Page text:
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  1. #101

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    New Press Release

    FOR IMMEDIATE RELEASE MONDAY, JANUARY 25, 2016
    CONTACT: Rob Morosi, MDOT Office of Communications, 248-483-5107, [email protected]

    Land use options next stage of possible

    I-375 transformation in Detroit

    January 25, 2016 -- A transformation of the I-375 freeway is still an option. That is one of the conclusions reached by a recent study conducted by the Michigan Department of Transportation (MDOT), the Detroit Economic Growth Corp. (DEGC) and the Detroit RiverFront Conservancy (DRFC), and was announced today to key stakeholders along the corridor. The key observation from this Planning and Environmental Linkages (PEL) study is that a connection to the riverfront from I-375 is essential.

    While all six alternatives for the freeway transformation are still on the table, the next step is conducting a land use study before a final decision is made on a preference.

    The PEL study is intended to streamline planning efforts to reduce time and cost during future project phases. Results completed under this study are intended to be used during a future analysis required under the National Environmental Policy Act.

    "An in-depth analysis of transportation operations lead us to six viable alternatives," said Kelby Wallace, MDOT project manager. "The next step is to look at land use options in conjunction with the existing alternatives and how they function with other efforts taking place near I-375."

    Other pursuits that may influence future land use options include the East Jefferson/Riverfront study by the RiverFront Conservancy, Eastern Market's long-range plan, Brewster Douglass development, and M-3 (Gratiot Avenue) as a bus rapid transit (BRT) route and its connection to I-375. Recommendations from these activities will help guide future land use options if the I-375 corridor is changed from its current below-grade freeway configuration.

    "There is no timetable set for when a land use analysis will be started," said Wallace. "We will review the completion of other studies as a template for potential opportunities for land use around I-375."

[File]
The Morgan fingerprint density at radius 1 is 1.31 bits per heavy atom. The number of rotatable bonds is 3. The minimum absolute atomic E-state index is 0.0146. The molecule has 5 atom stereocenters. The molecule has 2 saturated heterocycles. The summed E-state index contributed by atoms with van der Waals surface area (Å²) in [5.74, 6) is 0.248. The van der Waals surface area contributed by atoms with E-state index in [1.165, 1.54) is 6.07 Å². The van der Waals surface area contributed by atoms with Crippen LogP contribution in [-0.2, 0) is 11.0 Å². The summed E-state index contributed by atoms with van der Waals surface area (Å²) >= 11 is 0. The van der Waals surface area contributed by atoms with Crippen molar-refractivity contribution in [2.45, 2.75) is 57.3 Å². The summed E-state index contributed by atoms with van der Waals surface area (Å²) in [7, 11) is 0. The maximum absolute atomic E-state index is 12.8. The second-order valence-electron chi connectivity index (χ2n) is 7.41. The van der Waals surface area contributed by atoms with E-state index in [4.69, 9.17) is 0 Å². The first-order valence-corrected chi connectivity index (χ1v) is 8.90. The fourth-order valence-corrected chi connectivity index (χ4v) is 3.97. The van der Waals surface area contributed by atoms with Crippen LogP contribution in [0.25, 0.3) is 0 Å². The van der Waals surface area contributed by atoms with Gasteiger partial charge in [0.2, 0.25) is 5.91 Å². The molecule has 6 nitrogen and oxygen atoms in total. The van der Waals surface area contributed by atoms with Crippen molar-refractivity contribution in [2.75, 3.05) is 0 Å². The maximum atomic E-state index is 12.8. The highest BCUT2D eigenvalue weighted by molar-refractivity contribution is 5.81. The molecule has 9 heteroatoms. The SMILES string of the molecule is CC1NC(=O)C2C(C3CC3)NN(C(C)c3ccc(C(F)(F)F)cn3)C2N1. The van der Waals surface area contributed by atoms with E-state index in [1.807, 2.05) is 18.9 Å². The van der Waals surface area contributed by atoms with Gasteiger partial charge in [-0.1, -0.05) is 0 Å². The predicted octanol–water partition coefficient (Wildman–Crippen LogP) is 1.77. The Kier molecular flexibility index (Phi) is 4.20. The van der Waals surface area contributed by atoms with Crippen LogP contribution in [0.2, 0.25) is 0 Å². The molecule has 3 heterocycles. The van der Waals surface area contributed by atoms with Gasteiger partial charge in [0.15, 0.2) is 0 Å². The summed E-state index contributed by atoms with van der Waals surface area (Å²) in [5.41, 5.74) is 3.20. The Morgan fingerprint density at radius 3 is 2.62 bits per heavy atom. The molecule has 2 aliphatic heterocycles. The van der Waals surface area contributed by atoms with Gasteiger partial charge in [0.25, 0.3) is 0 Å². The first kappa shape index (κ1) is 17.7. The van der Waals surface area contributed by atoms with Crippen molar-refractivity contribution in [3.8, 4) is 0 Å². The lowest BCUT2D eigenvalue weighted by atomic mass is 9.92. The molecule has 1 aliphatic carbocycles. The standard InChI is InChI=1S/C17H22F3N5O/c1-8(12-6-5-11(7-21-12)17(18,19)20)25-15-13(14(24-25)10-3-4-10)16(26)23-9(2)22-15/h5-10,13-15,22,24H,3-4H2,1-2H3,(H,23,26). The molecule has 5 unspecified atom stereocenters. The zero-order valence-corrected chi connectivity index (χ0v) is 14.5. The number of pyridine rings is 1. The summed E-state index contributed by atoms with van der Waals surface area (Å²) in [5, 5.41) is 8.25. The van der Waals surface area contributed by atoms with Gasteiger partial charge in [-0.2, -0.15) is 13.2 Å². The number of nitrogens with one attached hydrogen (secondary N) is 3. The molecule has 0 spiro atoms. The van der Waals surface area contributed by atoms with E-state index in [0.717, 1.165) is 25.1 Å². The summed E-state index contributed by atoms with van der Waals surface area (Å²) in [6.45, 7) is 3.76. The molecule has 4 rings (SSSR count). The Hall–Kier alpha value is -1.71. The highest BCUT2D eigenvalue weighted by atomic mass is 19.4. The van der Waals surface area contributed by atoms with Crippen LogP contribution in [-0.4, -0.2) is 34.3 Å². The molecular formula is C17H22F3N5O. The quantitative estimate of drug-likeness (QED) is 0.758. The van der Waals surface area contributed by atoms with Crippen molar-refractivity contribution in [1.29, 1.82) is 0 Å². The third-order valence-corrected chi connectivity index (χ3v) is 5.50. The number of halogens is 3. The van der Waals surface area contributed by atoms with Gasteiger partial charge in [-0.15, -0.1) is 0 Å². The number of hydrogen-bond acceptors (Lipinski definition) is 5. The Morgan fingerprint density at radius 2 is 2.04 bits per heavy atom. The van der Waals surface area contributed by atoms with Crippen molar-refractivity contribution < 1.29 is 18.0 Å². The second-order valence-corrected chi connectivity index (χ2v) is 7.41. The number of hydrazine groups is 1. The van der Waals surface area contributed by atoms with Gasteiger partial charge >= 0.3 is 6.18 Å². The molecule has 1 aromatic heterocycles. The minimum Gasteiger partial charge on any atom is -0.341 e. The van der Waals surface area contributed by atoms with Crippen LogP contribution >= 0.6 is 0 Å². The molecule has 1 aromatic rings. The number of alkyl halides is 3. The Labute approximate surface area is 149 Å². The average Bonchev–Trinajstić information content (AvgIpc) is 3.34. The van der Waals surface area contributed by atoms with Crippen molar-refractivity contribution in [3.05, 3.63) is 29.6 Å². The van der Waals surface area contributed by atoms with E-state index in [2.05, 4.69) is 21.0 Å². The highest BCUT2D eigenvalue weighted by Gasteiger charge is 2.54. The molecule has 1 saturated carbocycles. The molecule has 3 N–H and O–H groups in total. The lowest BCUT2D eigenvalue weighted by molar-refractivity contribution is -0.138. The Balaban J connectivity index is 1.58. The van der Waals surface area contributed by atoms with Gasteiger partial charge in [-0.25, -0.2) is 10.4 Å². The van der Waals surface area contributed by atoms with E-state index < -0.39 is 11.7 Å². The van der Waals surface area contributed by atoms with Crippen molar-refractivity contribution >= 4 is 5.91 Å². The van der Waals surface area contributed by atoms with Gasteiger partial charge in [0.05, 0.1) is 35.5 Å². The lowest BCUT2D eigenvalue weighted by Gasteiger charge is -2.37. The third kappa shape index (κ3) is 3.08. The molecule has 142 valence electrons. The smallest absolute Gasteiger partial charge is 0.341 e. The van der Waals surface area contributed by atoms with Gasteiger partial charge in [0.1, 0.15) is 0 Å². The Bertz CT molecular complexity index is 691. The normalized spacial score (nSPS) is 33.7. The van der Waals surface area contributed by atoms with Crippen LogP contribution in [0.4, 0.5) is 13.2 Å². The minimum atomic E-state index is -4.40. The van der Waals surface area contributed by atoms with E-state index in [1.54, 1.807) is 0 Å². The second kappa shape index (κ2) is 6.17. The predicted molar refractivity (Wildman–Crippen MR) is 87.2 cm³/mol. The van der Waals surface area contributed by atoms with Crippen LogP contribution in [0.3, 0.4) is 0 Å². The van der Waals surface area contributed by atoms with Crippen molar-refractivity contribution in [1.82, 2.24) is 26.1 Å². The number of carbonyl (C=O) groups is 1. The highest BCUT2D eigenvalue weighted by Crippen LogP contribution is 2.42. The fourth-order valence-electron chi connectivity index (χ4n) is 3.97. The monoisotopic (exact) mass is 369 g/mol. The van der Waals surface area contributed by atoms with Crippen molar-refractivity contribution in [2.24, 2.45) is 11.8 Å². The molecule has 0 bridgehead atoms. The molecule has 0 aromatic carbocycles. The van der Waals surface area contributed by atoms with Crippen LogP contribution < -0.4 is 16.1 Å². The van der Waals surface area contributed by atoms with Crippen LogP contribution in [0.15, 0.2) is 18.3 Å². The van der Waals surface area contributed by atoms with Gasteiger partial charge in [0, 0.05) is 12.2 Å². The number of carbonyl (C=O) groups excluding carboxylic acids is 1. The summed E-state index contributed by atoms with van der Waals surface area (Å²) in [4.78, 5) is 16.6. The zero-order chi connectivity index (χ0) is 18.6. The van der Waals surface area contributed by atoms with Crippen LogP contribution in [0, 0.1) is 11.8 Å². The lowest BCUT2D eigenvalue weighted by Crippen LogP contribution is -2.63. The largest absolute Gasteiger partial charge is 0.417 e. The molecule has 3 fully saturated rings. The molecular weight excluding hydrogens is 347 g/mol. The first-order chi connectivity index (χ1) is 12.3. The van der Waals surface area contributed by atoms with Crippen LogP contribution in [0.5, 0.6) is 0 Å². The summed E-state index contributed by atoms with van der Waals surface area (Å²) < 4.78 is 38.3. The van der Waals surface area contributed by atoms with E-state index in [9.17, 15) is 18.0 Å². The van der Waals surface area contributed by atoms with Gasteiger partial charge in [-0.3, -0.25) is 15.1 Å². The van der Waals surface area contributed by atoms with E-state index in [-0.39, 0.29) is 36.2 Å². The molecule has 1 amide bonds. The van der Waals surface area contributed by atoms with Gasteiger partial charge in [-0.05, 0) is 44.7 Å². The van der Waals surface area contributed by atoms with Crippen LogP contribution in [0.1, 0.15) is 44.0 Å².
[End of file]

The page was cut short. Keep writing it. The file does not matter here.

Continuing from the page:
It is expected the land use study will analyze opportunities such as additional neighborhood connectivity, improved gateway to the riverfront, and further development potential.
    A review of the six alternatives is available at www.michigan.gov/i375study.

  2. #102

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    And in the Freep:

    http://www.freep.com/story/money/bus...ront/79293830/

    A recommendation on what to do with Detroit's aging I-375 expressway, originally expected more than a year ago, has now been delayed indefinitely.

    A lack of consensus and money has pushed off a decision for now, Kelby Wallace, a senior project manager with the Michigan Department of Transportation, said Monday.


    Wallace on Monday morning was informing an advisory committee of stakeholders of the need for more study. Stakeholders involved in the project planning have included representatives of the City of Detroit, the regional planning agency SEMCOG, major property owners such as General Motors, Blue Cross Blue Shield of Michigan, DTE Energy, and Rock Ventures, the Detroit Riverfront Conservancy, and philanthropic funders including the Kresge Foundation and Community Foundation for Southeast Michigan, among others.


    Wallace said six options outlined two years ago remain on the table. Those include rebuilding I-375 as is as a below-grade expressway or replacing it with a surface street that would connect better with the rapidly redeveloping east riverfront district. The various options would cost from about $45 million to $80 million for design and construction.


    "We actually made a determination that we are not announcing any recommend alternatives," Wallace told the Free Press this morning. "It doesn't make sense really to rush this decision at this moment because we've got a lot of other things going on and our funding picture isn't there."


    The effort to rethink I-375 has been hampered by a number of events, including the distraction created by a failed 2015 ballot proposal for road funding that diverted MDOT's attention, and the revamping of the City of Detroit's planning efforts coming out of the city's bankruptcy. And the city's new planning director, Maurice Cox, hopes to do more studies on what to do with sites near I-375 including the demolished Brewster Douglass housing project, and a decision is still needed about what to do with the delayed Wayne County Jail project.


    Planners also hope to learn the future of possible mass transit options under the Regional Transportation Authority before moving forward on I-375.


    "Let's make allow some of these other things to come together so we can use that information to make the best decision," Wallace said.


    As a result, MDOT will continue to repair bridges over I-375 and other bits of the aging infrastructure pending some future date when a full-scale recommendation will be made.


    Of the various options for I-375, the ones that excited the most interest were the ideas to rip out the expressway and replace it with a surface street. If Detroit did that, it would be just the latest major city to remove expressways built a half-century ago when urban expressways were thought essential to building efficient routes for commuters.